The decision by the curriculum writers to ignore the terms BC (Before Christ) and AD (Anno Domini) in favour of the politically correct alternatives, BCE (Before the Common Era), BP (Before Present) and CE (Common Era) further illustrates the extent to which Christianity is ignored and undervalued.

It should be noted that the most recent history document represents a slight improvement on earlier drafts. While the draft dated March 2010 made no mention of the Magna Carta, the Westminster system of government and concepts like the separation of powers, the most recent edition does when stating that Year 6 children should learn about “the Westminster system”, “constitutional monarchy” and “federalism”. Unfortunately, though, instead of representing a balanced approach by recognising the debt Australia owes to its Anglo-Celtic heritage, it is clear that the curriculum writers are still committed to a view of history that uncritically promotes diversity and difference (code for multiculturalism) and that presents Australia as a nation of tribes.

The document’s treatment of migration provides a good example of this bias. Even though migration to Australia since the First Fleet has been primarily Anglo-Celtic and European in origin, teachers are told that students must be taught about “the long history of migration to Australia by people from Asia and appreciate the contributions made over time by Asian Australians to the development of Australia’s culture and society”. Instead of praising the fact that Australia has welcomed so many immigrants from often hostile foreign shores and allowed them to live in peace and prosperity, the history document, when asking students to study migration, refers to “internment camps”, “assimilation policies” and “mandatory detention”.

Another example relates to slavery, where the history document is happy to refer to slavery during the Roman empire and to the European trans-Atlantic slave trade but, no mention is made of slavery under Islam. It is also no surprise that, when dealing with ideas and movements during the period 1750–1918, Year 9 students are only expected to study “progressive” ideas, with no mention of classical liberal philosophy or the type of conservative ideas associated with Edmund Burke.

The English curriculum, similar to the history document, also gives priority to “Cross-curriculum priorities” and “General capabilities”. As a result, there is no mention of the Western canon when detailing the literature that students should encounter (except to say that students should not be presented with “an English literary canon that is a static identity”), and teachers are told to concentrate on world, Asian and Aboriginal and Torres Strait Islander literature.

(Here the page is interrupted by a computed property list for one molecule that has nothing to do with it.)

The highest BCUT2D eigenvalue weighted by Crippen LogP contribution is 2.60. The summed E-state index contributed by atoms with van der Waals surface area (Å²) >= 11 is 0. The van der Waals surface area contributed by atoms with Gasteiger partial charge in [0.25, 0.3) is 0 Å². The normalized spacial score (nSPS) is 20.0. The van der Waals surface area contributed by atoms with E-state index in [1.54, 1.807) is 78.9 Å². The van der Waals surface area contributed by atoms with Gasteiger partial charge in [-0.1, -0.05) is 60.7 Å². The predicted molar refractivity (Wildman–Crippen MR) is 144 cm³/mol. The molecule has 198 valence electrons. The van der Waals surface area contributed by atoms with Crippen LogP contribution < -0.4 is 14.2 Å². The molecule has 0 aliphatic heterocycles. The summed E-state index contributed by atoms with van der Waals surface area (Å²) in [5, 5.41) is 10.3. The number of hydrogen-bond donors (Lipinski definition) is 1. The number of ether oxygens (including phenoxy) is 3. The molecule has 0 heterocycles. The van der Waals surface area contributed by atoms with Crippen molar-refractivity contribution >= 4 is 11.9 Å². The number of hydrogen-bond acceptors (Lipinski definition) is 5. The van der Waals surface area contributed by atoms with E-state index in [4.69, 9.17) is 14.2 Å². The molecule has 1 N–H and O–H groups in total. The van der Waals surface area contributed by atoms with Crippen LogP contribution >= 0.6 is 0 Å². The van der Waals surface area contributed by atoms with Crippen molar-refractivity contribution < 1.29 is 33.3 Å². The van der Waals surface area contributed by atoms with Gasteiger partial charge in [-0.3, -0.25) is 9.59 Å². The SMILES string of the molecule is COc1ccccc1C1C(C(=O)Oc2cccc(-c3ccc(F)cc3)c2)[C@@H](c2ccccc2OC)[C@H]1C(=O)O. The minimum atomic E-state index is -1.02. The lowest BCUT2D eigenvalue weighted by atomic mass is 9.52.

In the play Pygmalion, Henry Higgins tells Eliza Doolittle that her “native language is the language of Shakespeare and Milton and the Bible”. Harold Bloom, in his book The Western Canon, makes a similar point about the need to introduce readers to the great works associated with the Western tradition. The English document enforces a different view when it states:

The Australian Curriculum: English values the history, cultures, traditions and languages of Aboriginal students and Torres Strait Islander students and their communities. One of the key aims of the Literature strand is to ensure that students develop and awareness and appreciation of, and respect for, the historical and contemporary literature of Aboriginal and Torres Strait Islander people.

So much for the Western tradition!

As an aside, it should be noted that the science national curriculum also has a romanticised and misleading view of indigenous culture when it implies that Western science and indigenous science are of equal value:

It acknowledges that Aboriginal and Torres Strait Islander peoples have always used science to meet their needs. They have learnt about their world through observation, using all the senses; through prediction and hypothesis; through testing (trial and error), and through making generalisations within specific contexts. These are features of modern science and have always been practised and transmitted from one generation to the next. The Australian Curriculum: Science provides opportunities for students to become aware that Aboriginal and Torres Strait Islander peoples have particular ways of knowing about the world and continue to provide significant contributions to developments in science.